Vale Annette Innes, 1951–2021


Friends and colleagues of Annette Innes, APAM, MACP, will be saddened to hear of her death on 14 August following a courageous and dignified battle with breast cancer.

Annette was a force of nature, with incredible energy, generosity and commitment to her family, her profession, her friends and her community.

She lived her life with courage and enthusiasm, enjoying extensive travelling, bushwalking, cooking, good food and wine, her community and her church.

As a committed Christian, she lived her faith, demonstrating generosity, kindness and love.

She was always willing to offer food, friendship and care to those who needed it.

Her personal qualities were ideally suited to her chosen profession, where over a career of 47 years she made a real impact on many lives.

Her patients remember her dedication and expertise and the profession acknowledges and applauds her huge contribution to the promotion of the successful management of continence in both women’s and men’s pelvic health areas.

She was also committed to the APA, serving as South Australian Branch president in 1999–2000 and then on the National Advisory Council.

Annette (née Potter) graduated from the University of Adelaide in 1970 and initially worked at the Queen Elizabeth Hospital in Adelaide in 1971–72.

With two close friends and colleagues, she travelled to Canada, where she worked in Prince George, British Columbia.

Here she treated conditions quite different from those seen as a new graduate—treating frostbite and pulp mill and ski accidents had not been taught at the University of Adelaide!

However, she was in demand as she had been a student of Geoff Maitland’s.

Her knowledge of his approach led her to share her skills, offering in-service sessions and short courses for the local physiotherapists in the Maitland methods.

Following her overseas adventure, she met and married David Innes, who at that time was in the Royal Australian Air Force.

They moved around with Dave’s appointments, living in Williamstown (Victoria), Richmond (NSW), Canberra and Singapore.

Annette and Dave had two children, Jeff and Jennifer, sparking Annette’s interest in antenatal care and childbirth education.

Upon returning to Adelaide, the family settled in the Adelaide Hills, where in the late 1980s Annette set up a private practice in the historic town of Hahndorf.

Alongside her musculoskeletal physiotherapy skills, Annette became increasingly excited about helping young mums prepare for and recover from childbirth.

Annette Innes, 1951–2021. Photo courtesy The Courier, Mt Barker. 

With a colleague, she completed a TAFE Fitness Instructor Course with an Aquarobics elective in order to enhance her skills for running pregnancy and postnatal land and water exercise classes, which they both did for the next 30 years.

The Adelaide Hills community where Annette worked and lived is a very close-knit one and Annette would constantly bump into one of ‘her mums’ in the area.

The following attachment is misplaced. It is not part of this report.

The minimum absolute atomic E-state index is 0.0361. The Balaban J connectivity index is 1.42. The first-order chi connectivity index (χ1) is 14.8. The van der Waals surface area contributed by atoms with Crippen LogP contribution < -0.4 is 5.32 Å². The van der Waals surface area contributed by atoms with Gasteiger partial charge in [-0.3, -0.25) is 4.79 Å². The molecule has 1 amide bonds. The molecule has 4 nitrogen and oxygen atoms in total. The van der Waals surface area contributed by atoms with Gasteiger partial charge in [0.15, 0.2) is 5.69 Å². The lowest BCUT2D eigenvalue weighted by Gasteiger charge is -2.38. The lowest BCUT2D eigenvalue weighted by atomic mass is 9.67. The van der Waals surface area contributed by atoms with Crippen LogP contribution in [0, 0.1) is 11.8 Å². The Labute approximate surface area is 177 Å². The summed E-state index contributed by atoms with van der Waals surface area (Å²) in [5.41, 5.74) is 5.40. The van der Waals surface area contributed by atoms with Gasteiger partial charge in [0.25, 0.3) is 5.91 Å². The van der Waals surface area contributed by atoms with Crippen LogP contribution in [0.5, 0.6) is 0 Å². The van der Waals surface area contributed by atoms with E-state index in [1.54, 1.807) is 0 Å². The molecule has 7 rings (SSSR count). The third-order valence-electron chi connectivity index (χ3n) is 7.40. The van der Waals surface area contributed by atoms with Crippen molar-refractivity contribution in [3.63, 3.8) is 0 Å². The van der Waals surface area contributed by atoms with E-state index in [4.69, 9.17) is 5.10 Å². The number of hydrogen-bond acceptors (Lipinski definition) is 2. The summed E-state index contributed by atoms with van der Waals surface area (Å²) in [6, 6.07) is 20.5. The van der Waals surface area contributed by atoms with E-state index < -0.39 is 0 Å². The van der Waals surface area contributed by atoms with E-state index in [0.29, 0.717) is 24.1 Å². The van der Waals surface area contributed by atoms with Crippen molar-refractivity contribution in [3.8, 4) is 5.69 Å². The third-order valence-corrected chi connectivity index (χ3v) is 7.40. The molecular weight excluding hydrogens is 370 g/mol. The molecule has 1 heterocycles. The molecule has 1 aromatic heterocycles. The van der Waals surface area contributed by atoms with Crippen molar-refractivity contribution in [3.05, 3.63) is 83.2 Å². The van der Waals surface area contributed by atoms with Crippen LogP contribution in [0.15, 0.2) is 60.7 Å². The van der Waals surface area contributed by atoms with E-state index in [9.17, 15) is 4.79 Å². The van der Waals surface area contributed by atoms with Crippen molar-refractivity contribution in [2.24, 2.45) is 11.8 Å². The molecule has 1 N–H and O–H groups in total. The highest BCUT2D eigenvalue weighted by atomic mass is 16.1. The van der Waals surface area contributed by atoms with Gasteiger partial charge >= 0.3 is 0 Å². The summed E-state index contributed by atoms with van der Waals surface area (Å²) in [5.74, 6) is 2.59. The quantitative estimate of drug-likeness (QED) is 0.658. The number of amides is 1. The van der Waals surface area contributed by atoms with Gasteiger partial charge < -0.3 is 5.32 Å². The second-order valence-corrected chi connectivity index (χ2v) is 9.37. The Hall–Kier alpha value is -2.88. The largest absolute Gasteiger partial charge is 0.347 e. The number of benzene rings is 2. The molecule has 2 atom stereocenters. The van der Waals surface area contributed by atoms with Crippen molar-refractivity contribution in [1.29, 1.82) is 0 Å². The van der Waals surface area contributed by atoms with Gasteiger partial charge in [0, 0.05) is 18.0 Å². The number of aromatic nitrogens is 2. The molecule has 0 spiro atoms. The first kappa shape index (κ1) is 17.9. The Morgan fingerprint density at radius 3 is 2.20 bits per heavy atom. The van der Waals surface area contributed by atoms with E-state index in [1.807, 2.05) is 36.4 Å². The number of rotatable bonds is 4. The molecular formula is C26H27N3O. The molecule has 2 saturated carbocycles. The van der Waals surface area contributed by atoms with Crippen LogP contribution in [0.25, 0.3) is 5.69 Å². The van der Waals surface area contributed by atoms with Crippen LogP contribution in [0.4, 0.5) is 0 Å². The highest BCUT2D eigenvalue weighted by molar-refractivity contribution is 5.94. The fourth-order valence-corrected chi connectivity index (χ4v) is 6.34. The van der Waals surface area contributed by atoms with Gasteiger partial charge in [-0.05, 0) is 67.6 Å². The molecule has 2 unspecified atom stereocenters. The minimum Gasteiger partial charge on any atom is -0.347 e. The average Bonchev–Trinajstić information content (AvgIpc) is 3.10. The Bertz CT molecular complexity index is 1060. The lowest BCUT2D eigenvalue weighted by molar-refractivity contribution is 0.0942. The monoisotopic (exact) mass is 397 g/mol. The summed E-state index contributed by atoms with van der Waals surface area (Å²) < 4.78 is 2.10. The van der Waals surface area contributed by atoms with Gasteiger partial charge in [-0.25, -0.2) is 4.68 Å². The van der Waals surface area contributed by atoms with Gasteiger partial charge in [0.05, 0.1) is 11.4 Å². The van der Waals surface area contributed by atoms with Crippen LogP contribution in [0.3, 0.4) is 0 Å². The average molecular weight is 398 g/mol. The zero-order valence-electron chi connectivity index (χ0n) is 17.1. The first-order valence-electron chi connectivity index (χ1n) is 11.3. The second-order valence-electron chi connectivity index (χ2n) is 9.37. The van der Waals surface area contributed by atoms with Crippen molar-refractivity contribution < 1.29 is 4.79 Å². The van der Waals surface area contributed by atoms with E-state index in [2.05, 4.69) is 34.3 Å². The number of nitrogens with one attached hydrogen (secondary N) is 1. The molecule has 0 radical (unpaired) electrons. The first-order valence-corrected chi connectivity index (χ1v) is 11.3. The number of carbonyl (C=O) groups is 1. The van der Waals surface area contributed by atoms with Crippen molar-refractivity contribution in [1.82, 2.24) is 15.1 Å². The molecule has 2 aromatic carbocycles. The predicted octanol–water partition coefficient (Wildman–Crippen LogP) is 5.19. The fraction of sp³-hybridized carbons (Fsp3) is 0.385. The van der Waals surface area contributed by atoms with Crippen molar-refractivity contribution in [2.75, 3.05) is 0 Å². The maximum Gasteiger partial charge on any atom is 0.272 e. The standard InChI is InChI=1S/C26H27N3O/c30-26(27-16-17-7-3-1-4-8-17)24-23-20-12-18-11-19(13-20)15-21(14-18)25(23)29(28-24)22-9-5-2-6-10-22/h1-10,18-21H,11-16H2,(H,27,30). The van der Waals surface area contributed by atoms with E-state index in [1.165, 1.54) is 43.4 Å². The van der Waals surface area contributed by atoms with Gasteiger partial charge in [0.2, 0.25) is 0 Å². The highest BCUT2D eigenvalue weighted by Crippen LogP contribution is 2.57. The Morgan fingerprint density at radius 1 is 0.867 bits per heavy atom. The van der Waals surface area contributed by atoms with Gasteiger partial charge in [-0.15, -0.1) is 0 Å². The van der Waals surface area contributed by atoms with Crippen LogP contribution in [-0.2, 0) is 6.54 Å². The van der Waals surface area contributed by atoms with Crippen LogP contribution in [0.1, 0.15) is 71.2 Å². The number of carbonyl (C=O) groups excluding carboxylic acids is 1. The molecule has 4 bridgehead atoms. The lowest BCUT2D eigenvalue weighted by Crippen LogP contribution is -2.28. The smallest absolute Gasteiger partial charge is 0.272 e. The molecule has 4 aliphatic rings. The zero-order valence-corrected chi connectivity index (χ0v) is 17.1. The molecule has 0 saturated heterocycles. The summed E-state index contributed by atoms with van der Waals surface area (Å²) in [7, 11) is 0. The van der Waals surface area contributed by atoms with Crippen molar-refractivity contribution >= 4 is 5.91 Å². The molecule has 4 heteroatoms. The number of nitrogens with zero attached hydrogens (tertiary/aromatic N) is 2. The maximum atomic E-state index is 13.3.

In later years, her previous ‘bubs’ often returned—now as mums.

She must have touched the lives of thousands of women over those years, educating, healing and supporting them through pregnancy, birth and new motherhood.

Her kindness and concern reached beyond professional boundaries and many of the people she cared for became close personal friends.

Annette became increasingly passionate about helping both men and women with incontinence issues.

She extended her expertise in this area, being one of the first to become an APA titled Continence and Women’s Health Physiotherapist in 2011, with involvement in the national Women’s, Men’s and Pelvic Health group of the APA as well as the Continence Foundation of Australia.

In Annette’s generous style, she gave precious time and expertise as she served in leadership roles in these groups.

Her leadership qualities had also been valued as she led the South Australian Branch of the APA in the early 2000s.

Once again, Annette’s passion for her chosen career was evident as she willingly took on this role and played a pivotal part in the conference planning committee for the APA conference in Adelaide in 2003.

Annette was a great advocate for the profession wherever she went, readily promoting the value of physiotherapy, particularly in her special interest area.

Annette sold her physiotherapy practice three years ago but did not relinquish her dedication to her profession until forced to do so by ill health.

The profession will remember Annette as committed, enthusiastic, generous and highly skilled.

Her friends, including many from her graduating class of 1970, will miss her vitality, warmth, energy and love.

>> APA Honoured Member Dianne Wilson, MACP

Main image: Annette with colleagues from the graduating year of 1970.

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